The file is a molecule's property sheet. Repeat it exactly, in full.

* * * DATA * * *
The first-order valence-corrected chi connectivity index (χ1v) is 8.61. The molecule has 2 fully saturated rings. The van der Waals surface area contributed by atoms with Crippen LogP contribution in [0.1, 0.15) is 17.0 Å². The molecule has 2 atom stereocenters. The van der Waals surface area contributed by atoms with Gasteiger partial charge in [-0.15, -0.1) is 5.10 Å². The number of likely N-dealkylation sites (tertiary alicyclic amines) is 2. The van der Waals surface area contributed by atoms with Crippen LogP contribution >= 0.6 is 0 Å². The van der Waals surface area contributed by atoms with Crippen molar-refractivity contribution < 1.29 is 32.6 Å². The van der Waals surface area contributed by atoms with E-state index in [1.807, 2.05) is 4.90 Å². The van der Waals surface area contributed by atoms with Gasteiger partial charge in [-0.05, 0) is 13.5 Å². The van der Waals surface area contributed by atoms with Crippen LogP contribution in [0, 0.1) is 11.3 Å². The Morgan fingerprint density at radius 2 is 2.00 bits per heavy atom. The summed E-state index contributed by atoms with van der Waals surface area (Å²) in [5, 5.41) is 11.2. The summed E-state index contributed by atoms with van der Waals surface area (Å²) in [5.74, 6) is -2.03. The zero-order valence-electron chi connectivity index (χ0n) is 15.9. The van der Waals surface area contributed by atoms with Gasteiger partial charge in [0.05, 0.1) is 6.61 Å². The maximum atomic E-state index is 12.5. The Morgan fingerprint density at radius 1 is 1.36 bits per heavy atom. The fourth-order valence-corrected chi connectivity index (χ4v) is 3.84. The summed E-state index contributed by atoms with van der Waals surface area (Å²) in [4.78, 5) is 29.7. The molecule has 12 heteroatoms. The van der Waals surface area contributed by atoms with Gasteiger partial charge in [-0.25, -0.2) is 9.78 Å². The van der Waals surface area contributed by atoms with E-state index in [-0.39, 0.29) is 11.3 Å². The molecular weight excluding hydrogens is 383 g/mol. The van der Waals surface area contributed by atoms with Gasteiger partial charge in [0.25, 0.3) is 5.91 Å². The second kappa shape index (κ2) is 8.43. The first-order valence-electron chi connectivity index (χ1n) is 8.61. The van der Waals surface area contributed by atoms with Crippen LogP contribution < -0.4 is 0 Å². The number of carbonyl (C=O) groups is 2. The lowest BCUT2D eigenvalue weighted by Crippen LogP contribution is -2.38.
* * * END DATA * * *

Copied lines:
The first-order valence-corrected chi connectivity index (χ1v) is 8.61. The molecule has 2 fully saturated rings. The van der Waals surface area contributed by atoms with Crippen LogP contribution in [0.1, 0.15) is 17.0 Å². The molecule has 2 atom stereocenters. The van der Waals surface area contributed by atoms with Gasteiger partial charge in [-0.15, -0.1) is 5.10 Å². The number of likely N-dealkylation sites (tertiary alicyclic amines) is 2. The van der Waals surface area contributed by atoms with Crippen LogP contribution >= 0.6 is 0 Å². The van der Waals surface area contributed by atoms with Crippen molar-refractivity contribution < 1.29 is 32.6 Å². The van der Waals surface area contributed by atoms with E-state index in [1.807, 2.05) is 4.90 Å². The van der Waals surface area contributed by atoms with Gasteiger partial charge in [-0.05, 0) is 13.5 Å². The van der Waals surface area contributed by atoms with Crippen LogP contribution in [0, 0.1) is 11.3 Å². The Morgan fingerprint density at radius 2 is 2.00 bits per heavy atom. The summed E-state index contributed by atoms with van der Waals surface area (Å²) in [5, 5.41) is 11.2. The summed E-state index contributed by atoms with van der Waals surface area (Å²) in [5.74, 6) is -2.03. The zero-order valence-electron chi connectivity index (χ0n) is 15.9. The van der Waals surface area contributed by atoms with Gasteiger partial charge in [0.05, 0.1) is 6.61 Å². The maximum atomic E-state index is 12.5. The Morgan fingerprint density at radius 1 is 1.36 bits per heavy atom. The fourth-order valence-corrected chi connectivity index (χ4v) is 3.84. The summed E-state index contributed by atoms with van der Waals surface area (Å²) in [4.78, 5) is 29.7. The molecule has 12 heteroatoms. The van der Waals surface area contributed by atoms with Gasteiger partial charge in [-0.25, -0.2) is 9.78 Å². The van der Waals surface area contributed by atoms with E-state index in [-0.39, 0.29) is 11.3 Å². The molecular weight excluding hydrogens is 383 g/mol. The van der Waals surface area contributed by atoms with Gasteiger partial charge in [0.25, 0.3) is 5.91 Å². The second kappa shape index (κ2) is 8.43. The first-order valence-electron chi connectivity index (χ1n) is 8.61. The van der Waals surface area contributed by atoms with Crippen LogP contribution < -0.4 is 0 Å². The number of carbonyl (C=O) groups is 2. The lowest BCUT2D eigenvalue weighted by Crippen LogP contribution is -2.38.